The three legs of Catholicism are also called the three pillars of Catholicism.

The word “Magisterium” is from the Latin word magister meaning teaching. Within Catholicism, it means three related things:

(1) the authority of the Catholic Church to teach the doctrine of Christ,
(2) the authorities in the Catholic Church who together validate and declare those doctrines (the pope—who is the Bishop of Rome—as well as all the other bishops in the church, united together),
(3) the authorized teachings themselves. 3

If the Magisterium proclaims and establishes a doctrine for Catholics to believe or a tradition to practice, there is no need for a witness to exist in Sacred Scripture or for an ancient Sacred Tradition to be in place, for the three “legs” are all equal in authority. However, this logic should be rejected—especially when the new authorized teachings contradict the Word of God. Unfortunately, though, just as it was in Jesus’ day, so it is now. At one point, He rebuked the Jewish religious leaders with the convicting declaration:

“All too well you reject the commandment of God, that you may keep your tradition” (Mark 7:9).

Then the Savior dared to claim that they even made, “the Word of God of no effect” because of thetradition . . . handed down” (Mark 7:13). As it was in the apostles’ day, so it is now—both ways—with traditionalists and independently-minded seekers. Yes, history has once again repeated itself. Blind submission to established tradition often leads to spiritual malnutrition. Even so, many individuals, even leaders in the church, unquestionally go with the flow, often because of humility and sincerity—humble submission to the authority of the church and sincere devotion to God. But in many Christian denominations as well as Catholicism, there is groundswell movement in our world, a longing for the real, a willingness to question established ideas. Thank God, many individuals who love the Lord deeply are waking up and seeking God’s wisdom. Passionately desiring to be “true worshippers” and faithful “followers of Jesus,” they have decided that—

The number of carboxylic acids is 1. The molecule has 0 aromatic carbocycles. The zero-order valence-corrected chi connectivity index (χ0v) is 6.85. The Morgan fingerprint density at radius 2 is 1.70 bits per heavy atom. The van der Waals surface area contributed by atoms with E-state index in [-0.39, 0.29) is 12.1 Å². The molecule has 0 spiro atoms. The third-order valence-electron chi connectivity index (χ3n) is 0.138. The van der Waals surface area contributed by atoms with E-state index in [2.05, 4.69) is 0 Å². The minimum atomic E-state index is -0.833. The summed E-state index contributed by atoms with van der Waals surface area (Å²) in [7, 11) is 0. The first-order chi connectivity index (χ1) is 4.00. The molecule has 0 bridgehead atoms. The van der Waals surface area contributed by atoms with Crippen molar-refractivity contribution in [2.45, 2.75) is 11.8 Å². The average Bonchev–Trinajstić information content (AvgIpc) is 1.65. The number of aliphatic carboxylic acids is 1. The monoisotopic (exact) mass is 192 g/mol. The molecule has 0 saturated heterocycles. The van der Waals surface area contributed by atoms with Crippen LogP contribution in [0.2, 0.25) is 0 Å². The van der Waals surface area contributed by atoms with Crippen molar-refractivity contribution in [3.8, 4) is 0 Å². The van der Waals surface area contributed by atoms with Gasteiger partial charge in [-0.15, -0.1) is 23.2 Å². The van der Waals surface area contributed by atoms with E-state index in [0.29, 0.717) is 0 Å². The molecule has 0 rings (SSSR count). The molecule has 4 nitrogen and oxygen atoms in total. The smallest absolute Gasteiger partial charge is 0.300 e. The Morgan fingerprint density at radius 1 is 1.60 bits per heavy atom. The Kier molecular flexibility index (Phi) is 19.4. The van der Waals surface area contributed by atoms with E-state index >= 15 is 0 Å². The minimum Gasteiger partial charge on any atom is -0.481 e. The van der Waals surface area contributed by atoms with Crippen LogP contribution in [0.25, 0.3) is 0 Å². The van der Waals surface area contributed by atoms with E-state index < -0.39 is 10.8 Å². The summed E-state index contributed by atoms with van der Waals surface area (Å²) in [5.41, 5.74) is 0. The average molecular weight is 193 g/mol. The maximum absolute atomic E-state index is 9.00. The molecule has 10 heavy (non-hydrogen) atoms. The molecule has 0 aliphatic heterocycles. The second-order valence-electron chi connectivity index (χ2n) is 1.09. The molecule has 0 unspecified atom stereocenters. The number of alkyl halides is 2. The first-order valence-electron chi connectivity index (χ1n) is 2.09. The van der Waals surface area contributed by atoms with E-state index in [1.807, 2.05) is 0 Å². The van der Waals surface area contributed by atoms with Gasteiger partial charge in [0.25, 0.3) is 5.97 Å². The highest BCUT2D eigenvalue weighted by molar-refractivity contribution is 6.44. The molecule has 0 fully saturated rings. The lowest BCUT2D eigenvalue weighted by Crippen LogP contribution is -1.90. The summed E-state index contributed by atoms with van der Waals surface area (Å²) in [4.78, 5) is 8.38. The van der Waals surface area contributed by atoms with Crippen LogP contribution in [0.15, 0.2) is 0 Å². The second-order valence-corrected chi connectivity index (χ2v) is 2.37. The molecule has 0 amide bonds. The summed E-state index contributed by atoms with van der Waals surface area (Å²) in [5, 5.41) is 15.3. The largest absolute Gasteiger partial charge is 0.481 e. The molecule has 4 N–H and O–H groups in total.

1https://en.wikipedia.org/wiki/Apocrypha#:~:text=Early%20church%20fathers%20such%20as,the%20wider%20(Greek)%20canon%2C, accessed 11/3/2023.
2 See page 133 on “Praying to the saints” (2 Maccabees 15:14-17) and page 237 on “Purgatory” (2 Maccabees 12:39-46) in The Beliefs of the Catholic Church for the refutation of these two references being supportive of Catholic doctrine.
3 For a deeper explanation, see Appendix #8 of the book, The Beliefs of the Catholic Church.

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Written by Mike Shreve